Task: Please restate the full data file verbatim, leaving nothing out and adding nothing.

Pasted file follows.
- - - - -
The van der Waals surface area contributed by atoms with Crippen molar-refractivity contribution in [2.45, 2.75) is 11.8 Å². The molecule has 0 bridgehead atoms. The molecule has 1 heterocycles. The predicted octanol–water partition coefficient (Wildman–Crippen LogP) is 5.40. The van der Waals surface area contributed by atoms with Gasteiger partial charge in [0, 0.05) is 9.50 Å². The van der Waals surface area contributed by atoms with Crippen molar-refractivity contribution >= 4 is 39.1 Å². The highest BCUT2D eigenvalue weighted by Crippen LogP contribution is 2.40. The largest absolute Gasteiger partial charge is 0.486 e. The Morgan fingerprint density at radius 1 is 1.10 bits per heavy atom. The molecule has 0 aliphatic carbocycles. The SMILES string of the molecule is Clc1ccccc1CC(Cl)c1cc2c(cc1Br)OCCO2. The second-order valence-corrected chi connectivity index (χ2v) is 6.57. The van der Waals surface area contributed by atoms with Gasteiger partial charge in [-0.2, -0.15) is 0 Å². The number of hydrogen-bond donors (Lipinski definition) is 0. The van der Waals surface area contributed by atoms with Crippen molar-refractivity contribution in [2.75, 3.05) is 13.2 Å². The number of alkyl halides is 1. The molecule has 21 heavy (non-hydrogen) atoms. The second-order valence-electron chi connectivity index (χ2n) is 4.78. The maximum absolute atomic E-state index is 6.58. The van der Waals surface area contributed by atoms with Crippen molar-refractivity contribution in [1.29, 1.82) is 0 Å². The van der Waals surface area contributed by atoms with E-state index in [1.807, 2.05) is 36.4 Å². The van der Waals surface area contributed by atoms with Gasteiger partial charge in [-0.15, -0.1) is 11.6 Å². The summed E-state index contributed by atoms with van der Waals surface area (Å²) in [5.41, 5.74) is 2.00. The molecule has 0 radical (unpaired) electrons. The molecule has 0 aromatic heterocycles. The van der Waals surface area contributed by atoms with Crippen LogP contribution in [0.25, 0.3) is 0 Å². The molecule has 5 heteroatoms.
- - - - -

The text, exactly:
The van der Waals surface area contributed by atoms with Crippen molar-refractivity contribution in [2.45, 2.75) is 11.8 Å². The molecule has 0 bridgehead atoms. The molecule has 1 heterocycles. The predicted octanol–water partition coefficient (Wildman–Crippen LogP) is 5.40. The van der Waals surface area contributed by atoms with Gasteiger partial charge in [0, 0.05) is 9.50 Å². The van der Waals surface area contributed by atoms with Crippen molar-refractivity contribution >= 4 is 39.1 Å². The highest BCUT2D eigenvalue weighted by Crippen LogP contribution is 2.40. The largest absolute Gasteiger partial charge is 0.486 e. The Morgan fingerprint density at radius 1 is 1.10 bits per heavy atom. The molecule has 0 aliphatic carbocycles. The SMILES string of the molecule is Clc1ccccc1CC(Cl)c1cc2c(cc1Br)OCCO2. The second-order valence-corrected chi connectivity index (χ2v) is 6.57. The van der Waals surface area contributed by atoms with Gasteiger partial charge in [-0.2, -0.15) is 0 Å². The number of hydrogen-bond donors (Lipinski definition) is 0. The van der Waals surface area contributed by atoms with Crippen molar-refractivity contribution in [2.75, 3.05) is 13.2 Å². The number of alkyl halides is 1. The molecule has 21 heavy (non-hydrogen) atoms. The second-order valence-electron chi connectivity index (χ2n) is 4.78. The maximum absolute atomic E-state index is 6.58. The van der Waals surface area contributed by atoms with Crippen molar-refractivity contribution in [1.29, 1.82) is 0 Å². The van der Waals surface area contributed by atoms with E-state index in [1.807, 2.05) is 36.4 Å². The van der Waals surface area contributed by atoms with Gasteiger partial charge in [-0.15, -0.1) is 11.6 Å². The summed E-state index contributed by atoms with van der Waals surface area (Å²) in [5.41, 5.74) is 2.00. The molecule has 0 radical (unpaired) electrons. The molecule has 0 aromatic heterocycles. The van der Waals surface area contributed by atoms with Crippen LogP contribution in [0.25, 0.3) is 0 Å². The molecule has 5 heteroatoms.